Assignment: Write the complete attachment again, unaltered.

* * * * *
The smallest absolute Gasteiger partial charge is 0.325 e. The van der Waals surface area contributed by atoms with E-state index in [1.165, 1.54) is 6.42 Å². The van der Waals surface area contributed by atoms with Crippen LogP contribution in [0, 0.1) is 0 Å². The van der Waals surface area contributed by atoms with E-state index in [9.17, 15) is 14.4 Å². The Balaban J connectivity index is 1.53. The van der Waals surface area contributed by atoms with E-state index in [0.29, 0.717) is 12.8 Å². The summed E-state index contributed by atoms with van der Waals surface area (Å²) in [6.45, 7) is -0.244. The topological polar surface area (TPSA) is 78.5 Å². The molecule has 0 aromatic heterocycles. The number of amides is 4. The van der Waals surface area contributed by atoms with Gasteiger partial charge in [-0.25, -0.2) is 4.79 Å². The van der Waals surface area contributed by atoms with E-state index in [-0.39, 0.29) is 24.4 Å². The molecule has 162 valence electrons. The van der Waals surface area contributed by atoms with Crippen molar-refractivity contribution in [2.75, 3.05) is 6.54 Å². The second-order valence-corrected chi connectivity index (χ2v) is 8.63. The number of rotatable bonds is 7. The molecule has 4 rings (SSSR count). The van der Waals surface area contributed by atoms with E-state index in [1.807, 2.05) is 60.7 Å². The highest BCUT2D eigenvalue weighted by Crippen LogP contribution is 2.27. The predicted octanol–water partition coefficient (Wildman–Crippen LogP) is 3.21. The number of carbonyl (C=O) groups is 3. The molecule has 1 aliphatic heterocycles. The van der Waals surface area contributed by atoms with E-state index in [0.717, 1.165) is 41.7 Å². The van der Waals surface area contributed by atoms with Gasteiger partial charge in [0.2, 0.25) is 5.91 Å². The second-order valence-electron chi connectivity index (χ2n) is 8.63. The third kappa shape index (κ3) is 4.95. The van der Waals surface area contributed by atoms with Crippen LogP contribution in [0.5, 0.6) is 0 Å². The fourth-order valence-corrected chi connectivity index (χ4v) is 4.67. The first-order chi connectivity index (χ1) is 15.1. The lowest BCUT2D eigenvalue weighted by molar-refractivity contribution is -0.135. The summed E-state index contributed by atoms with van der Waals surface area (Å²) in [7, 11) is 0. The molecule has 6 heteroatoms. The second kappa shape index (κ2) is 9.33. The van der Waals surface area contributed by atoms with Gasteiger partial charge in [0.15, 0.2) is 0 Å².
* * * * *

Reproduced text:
The smallest absolute Gasteiger partial charge is 0.325 e. The van der Waals surface area contributed by atoms with E-state index in [1.165, 1.54) is 6.42 Å². The van der Waals surface area contributed by atoms with Crippen LogP contribution in [0, 0.1) is 0 Å². The van der Waals surface area contributed by atoms with E-state index in [9.17, 15) is 14.4 Å². The Balaban J connectivity index is 1.53. The van der Waals surface area contributed by atoms with E-state index in [0.29, 0.717) is 12.8 Å². The summed E-state index contributed by atoms with van der Waals surface area (Å²) in [6.45, 7) is -0.244. The topological polar surface area (TPSA) is 78.5 Å². The molecule has 0 aromatic heterocycles. The number of amides is 4. The van der Waals surface area contributed by atoms with Gasteiger partial charge in [-0.25, -0.2) is 4.79 Å². The van der Waals surface area contributed by atoms with E-state index in [-0.39, 0.29) is 24.4 Å². The molecule has 162 valence electrons. The van der Waals surface area contributed by atoms with Crippen molar-refractivity contribution in [2.75, 3.05) is 6.54 Å². The second-order valence-corrected chi connectivity index (χ2v) is 8.63. The number of rotatable bonds is 7. The molecule has 4 rings (SSSR count). The van der Waals surface area contributed by atoms with E-state index in [1.807, 2.05) is 60.7 Å². The highest BCUT2D eigenvalue weighted by Crippen LogP contribution is 2.27. The predicted octanol–water partition coefficient (Wildman–Crippen LogP) is 3.21. The number of carbonyl (C=O) groups is 3. The molecule has 1 aliphatic heterocycles. The van der Waals surface area contributed by atoms with E-state index in [0.717, 1.165) is 41.7 Å². The van der Waals surface area contributed by atoms with Gasteiger partial charge in [0.2, 0.25) is 5.91 Å². The second-order valence-electron chi connectivity index (χ2n) is 8.63. The third kappa shape index (κ3) is 4.95. The van der Waals surface area contributed by atoms with Crippen LogP contribution in [0.5, 0.6) is 0 Å². The fourth-order valence-corrected chi connectivity index (χ4v) is 4.67. The first-order chi connectivity index (χ1) is 15.1. The lowest BCUT2D eigenvalue weighted by molar-refractivity contribution is -0.135. The summed E-state index contributed by atoms with van der Waals surface area (Å²) in [7, 11) is 0. The molecule has 6 heteroatoms. The second kappa shape index (κ2) is 9.33. The van der Waals surface area contributed by atoms with Gasteiger partial charge in [0.15, 0.2) is 0 Å².